Most don't have the logical, analytical, and critical thinking skills and experience; necessary to frame, articulate, and properly support strong arguments; to detect fallacies and weak arguments; or to independently evaluate and weight the reliability and validity of data, assertions, arguments, and sources.
At one time, most people in this country, with at least a high school education, did have these skills... Or at least they were taught and reinforced; so that people were equipped with the tools, if they put in the effort. Certainly this was true for most college graduates in most fields of study, at most colleges and universities... At least, until the late 1960s anyway (and it still is true for the hard sciences, at least within the sphere of their subject matter).
... Not so much anymore unfortunately... Most people don't even know what these things are anymore (if they even know they exist), never mind having any skill or experience in them.
Because this is so, most people, most of the time, depend mostly on "common sense" (which is frequently wrong), basic assumptions which feel right or "make sense" (but frequently are not, and do not), and appeals to authority (which may or may not be valid, but they don't have the ability to evaluate that validity, so they just pick whatever authority agrees with their preconceived notions, what their friends, teachers, or the media told them, or their "gut feeling").
That is not a good argument... It isn't really even an argument at all.
Presuming you have sufficient intelligence, a decent fundamental education, and aptitude for learning (and have been taught or learned those critical skills in logic, reasoning, research etc...); on many subjects, you can get the background you need for an intelligent and useful argument, through research, self education, seeking out good sources and data you can validate and analyze properly, and finding experts you can learn from and question (not simply blindly accept data, argument, conclusion, or position from... that's just another appeal to authority).
This is not to say expert opinions are without value... just that they should not simply be accepted blindly, without validating their expertise, position, arguments, and data.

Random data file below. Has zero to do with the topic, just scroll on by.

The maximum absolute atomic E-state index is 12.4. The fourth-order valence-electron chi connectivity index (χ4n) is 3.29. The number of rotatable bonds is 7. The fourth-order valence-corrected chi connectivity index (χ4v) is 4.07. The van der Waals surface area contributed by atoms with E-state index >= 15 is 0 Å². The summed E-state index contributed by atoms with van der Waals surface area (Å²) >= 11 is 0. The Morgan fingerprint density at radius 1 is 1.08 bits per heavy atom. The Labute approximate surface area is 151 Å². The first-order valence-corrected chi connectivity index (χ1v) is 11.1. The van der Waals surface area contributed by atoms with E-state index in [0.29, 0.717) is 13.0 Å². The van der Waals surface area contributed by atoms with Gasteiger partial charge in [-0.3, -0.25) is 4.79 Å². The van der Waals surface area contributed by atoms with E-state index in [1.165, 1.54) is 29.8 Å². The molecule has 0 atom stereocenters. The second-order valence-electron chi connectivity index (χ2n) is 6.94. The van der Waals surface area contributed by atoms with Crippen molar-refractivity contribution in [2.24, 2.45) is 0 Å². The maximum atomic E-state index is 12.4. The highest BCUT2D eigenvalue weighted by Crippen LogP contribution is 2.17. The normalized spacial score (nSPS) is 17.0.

Experts need more than just credentials, education, and experience. They need to clearly and properly support their opinions and positions, with strong arguments, and good data which properly support their arguments.
Further, they must properly account for or resolve any exceptions, conflicts, exclusions, variances, and discrepancies; with any pre-existing positions observed to be valid, with any credible and supported new positions which arise, and with observable reality.
If a position is well supported, aligned with observable reality, doesn't have major unresolved issues, and doesn't require require major changes if true or accepted... only then is it generally acceptable to adopt or at least consider that position valid.
However, if any of those conditionals are unsatisfied, that position must be much more stringently validated.
Once the expert has presented their position, arguments, and data (along with resolving issues noted in this process), the hard work is yours. You have to do your best to validate or invalidate their position, arguments, and data; and if at all possible to independently test, and prove or disprove their position.
These must be validated not just in their own context and in the scope of their own arguments and data, in isolation. They must be validated for consistency or contradiction with outside fields and systems, scope, and data.
Anything, in any field, area, or scope, could potentially invalidate or raise a discrepancy in an experts position.
If their position is dependent on certain assumptions being true, and within their own field and scope these assumptions appear true, it is tempting to accept them. However, in an entirely different field or scope, observational data could prove that those assumptions are in variance, are conditional, or are plain false.
Also, any position must be generally validated, against logic, physics, mathematics, the basic science or other basic parameters of the field, and all known provably or observably true theories, laws, and hard data
This is called the "reality test". Any valid position must not be in conflict with, excluded by, or contradicted by observed or provably true or correct "reality" in any way that cannot be properly accounted for.
Nor can there be substantial or significant unresolved variances or discrepancies between the provably true or observed data, and in those things which must be true for their position to be true, or in any major element, assumption, condition, or dependency of their position, or in those things which are predicted or implied by their position, and the observed data.